L.L.C.s (in addition to corporations, limited partnerships, and other legal entities) are governed by state law in the United States. The L.L.C. statute in each state is different, and other essential laws — such as those governing liability, privacy, and taxation – differ as well.
How to start your own L.L.C.? (5 Steps)
Step 1. Name Your New York L.L.C.
One of the most crucial steps you need to consider when looking to incorporate an L.L.C. in NY is deciding on a name for it. Ensure that your name complies with New York’s naming guidelines and is easily searchable by potential customers.
- The phrase “limited liability corporation,” or one of its abbreviations, must appear in your name (L.L.C. or L.L.C.).
- Your L.L.C.’s name cannot contain any words that may confuse with a gov. agency (F.B.I., Treasury, State Department, etc.).
- Restricted words (e.g., bank, attorney, university) may necessitate additional documentation and the inclusion of a licensed professional in your L.L.C., for ex- a doctor or lawyer.
- Any other New York limited liability business, limited partnership, or corporation must have a name that is distinct from yours.
- On the New York Senate website, you may learn more about the naming guidelines for N.Y. L.L.C.s.
In addition to these, make sure to check if the name and the URL are available. Move on to the next step to know more about L.L.C. Information in New York.
Step 2. Choose a Registered Agent in New York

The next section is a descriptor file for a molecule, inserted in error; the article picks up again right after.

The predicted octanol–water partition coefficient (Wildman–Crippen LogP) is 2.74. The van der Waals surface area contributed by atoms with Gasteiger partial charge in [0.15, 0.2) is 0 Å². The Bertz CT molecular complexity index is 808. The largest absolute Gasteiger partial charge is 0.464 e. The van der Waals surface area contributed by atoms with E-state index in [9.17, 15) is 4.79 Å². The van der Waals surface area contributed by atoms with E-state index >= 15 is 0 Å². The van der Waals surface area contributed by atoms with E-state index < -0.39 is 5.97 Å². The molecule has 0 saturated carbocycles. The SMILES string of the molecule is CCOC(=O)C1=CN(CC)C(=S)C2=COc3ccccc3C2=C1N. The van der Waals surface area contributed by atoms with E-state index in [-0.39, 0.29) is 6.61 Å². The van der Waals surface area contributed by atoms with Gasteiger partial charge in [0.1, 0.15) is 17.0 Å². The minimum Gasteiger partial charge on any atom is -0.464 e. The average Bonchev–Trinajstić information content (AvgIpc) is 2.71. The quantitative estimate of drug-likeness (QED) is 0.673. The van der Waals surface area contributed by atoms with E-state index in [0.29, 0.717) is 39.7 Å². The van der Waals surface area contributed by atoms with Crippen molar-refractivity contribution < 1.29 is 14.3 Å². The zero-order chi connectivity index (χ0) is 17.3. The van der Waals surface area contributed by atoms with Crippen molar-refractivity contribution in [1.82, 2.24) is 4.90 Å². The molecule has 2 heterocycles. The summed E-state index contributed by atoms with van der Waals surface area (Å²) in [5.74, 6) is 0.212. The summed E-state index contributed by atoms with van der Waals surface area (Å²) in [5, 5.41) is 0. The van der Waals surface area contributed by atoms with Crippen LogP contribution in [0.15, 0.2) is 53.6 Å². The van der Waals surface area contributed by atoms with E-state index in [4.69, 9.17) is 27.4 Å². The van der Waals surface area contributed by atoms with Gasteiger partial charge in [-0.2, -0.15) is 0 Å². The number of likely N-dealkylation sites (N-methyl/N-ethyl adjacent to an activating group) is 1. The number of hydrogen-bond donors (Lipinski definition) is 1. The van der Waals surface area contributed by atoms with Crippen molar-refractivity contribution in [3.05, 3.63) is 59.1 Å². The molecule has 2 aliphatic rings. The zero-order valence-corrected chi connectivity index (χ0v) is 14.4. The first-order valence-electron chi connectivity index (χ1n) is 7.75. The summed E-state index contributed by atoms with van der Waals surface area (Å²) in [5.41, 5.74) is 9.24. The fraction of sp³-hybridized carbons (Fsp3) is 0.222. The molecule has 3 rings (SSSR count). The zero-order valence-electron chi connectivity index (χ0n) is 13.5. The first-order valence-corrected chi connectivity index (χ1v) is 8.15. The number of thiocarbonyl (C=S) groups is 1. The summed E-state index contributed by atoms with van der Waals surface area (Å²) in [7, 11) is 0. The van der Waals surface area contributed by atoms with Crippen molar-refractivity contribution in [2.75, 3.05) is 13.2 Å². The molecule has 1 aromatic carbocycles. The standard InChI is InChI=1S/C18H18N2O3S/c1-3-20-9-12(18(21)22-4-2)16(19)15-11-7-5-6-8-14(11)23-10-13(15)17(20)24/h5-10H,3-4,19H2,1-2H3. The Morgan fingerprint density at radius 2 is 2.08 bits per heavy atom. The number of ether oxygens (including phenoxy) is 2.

The Secretary of State serves as the default registered agent for all New York L.L.C.s. You can, however, name someone else as the registered agent for your New York L.L.C. instead of the Secretary of State. Even if you employ a registered agent service, the Secretary of State will still be the first point of contact for the state and anybody who might need to serve your L.L.C. with documents.
Step 3. File the New York Articles of Organization
Form DOS 1336 – Articles of Organization must be filed with the New York Department of State to register your New York L.L.C. Online, via mail, by fax, or in person are all options for applying.
Step 4. Follow New York’s Publication Requirements
- What is the L.L.C. publication requirement in New York? L.L.C.s must publish a notice of L.L.C. formation in two newspapers (once a week and a day) for six weeks in the county of the L.L.C.’s principal office or designated registered agent’s office within 120 days of establishment.
- Is it possible for me to choose whatever newspaper I want? No. The local county clerk of the county you specify in your Articles of Organization must approve the newspapers. Each newspaper’s printer or publisher will give you an affidavit of publication when it has been published.
- What is the location where I should file my Certificate of Publication? The New York Department of State, Division of Corporations, One Commerce Plaza, 99 Washington Avenue, Albany, NY 12231, must receive your Certificate of Publication together with your affidavits of publication.
Step 5. Create an Operating Agreement
- An operating agreement is essential for L.L.C.s. This could be a written or verbal agreement.
- What is the definition of an operating agreement? An operating agreement is a legal document that spells out an L.L.C.’s ownership and running processes.
- What are the benefits of operating agreements? A detailed operating agreement guarantees that all firm owners are on the same page and decreases the likelihood of future disagreement.
Step 6. Obtain an E.I.N.
Employer Identification Number (E.I.N.) stands for Employer Identification Number. The I.R.S. assigns E.I.N.s to businesses to assist them to be identified for tax purposes. It’s essentially a business’s version of a Social Security number. If you want to incorporate an L.L.C. in NY, expert help is all you need. Windsor Corporate Services helps new firms and their lawyers form and publish L.L.C.s, PLLCs, L.L.P.s, and L.P.s. We do the filing process and publish all the required notices – This is all so that you can tend to your business.